On the panel you will notice some black plastic boxes that say "Potter & Brumfield" on them. These are relays. Check the relays - slide the black plastic cover straight up to expose the coil and the contacts. The coil, when energized, closes the contacts - look at all the relays. You can manually close the contacts with your finger (be gentle). If the contacts of one of them are stuck, they might be welded together. You can fix the problem by prying apart the welded contacts gently with a knife blade. Take some time to gently polish the relay contacts with a folded bit of fine grain sandpaper - this will get some more life out of them. Be gentle and careful - the relays aren't complicated but if you bend the contact or rip it out, you'll have to replace the controller, which will set you back a couple hundred dollars. If you unstick and burnish the relays, they will probably eventually weld together again as the rough spot will spark, but when you burnish them with sandpaper they should be good for some more life before they need to be replaced.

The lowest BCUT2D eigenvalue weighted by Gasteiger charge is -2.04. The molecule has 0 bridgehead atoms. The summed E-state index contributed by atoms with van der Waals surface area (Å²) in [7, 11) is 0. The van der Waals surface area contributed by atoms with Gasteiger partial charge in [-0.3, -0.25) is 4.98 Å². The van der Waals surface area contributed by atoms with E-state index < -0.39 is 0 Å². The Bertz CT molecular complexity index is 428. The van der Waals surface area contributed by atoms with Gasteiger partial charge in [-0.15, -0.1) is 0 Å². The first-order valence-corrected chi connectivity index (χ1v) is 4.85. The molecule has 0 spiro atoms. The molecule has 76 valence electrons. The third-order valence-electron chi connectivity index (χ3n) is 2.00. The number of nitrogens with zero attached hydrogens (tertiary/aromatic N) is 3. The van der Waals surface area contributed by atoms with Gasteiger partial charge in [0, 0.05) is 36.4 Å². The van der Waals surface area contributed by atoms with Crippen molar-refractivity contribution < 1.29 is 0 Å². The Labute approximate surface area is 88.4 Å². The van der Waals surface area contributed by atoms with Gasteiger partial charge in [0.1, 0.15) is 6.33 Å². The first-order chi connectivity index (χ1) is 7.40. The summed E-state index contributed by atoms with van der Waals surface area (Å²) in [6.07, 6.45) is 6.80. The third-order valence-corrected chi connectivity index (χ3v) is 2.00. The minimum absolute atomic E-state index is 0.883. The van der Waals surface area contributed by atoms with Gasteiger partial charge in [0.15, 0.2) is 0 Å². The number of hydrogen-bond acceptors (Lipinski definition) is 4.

If the problem isn't the temp sensor or welded relay contacts then the problem is obviously somewhere else, but temp sensor and relay contacts will account for the lion's share of F2 errors.
Once again, be safe, be careful, be gentle. Ovens are not very complicated and they're tough, but always exercise care. Always disconnect electricity before messing with them.
Posted on Jun 28, 2009
SOURCE: My GE double electric oven
Hi If the error code still appears, then the problem is likely in the control module (circuit board) behind the keypad and clock. You'll need to remove the bezel to get behind the control panel. Remove the screws & lift the panel up about a half inch and pivot it forward toward you. The circuit board you can now see is the Control module. Check for the black square shaped components on this board, they may be burnt or the connection might be loose. Look for welded relay contacts on bake or broil relays. If this happens, replace oven control (also called clock or ERC). Daniel
Hope this helps... If it does please do not forget to accept the solution or post back for assistance.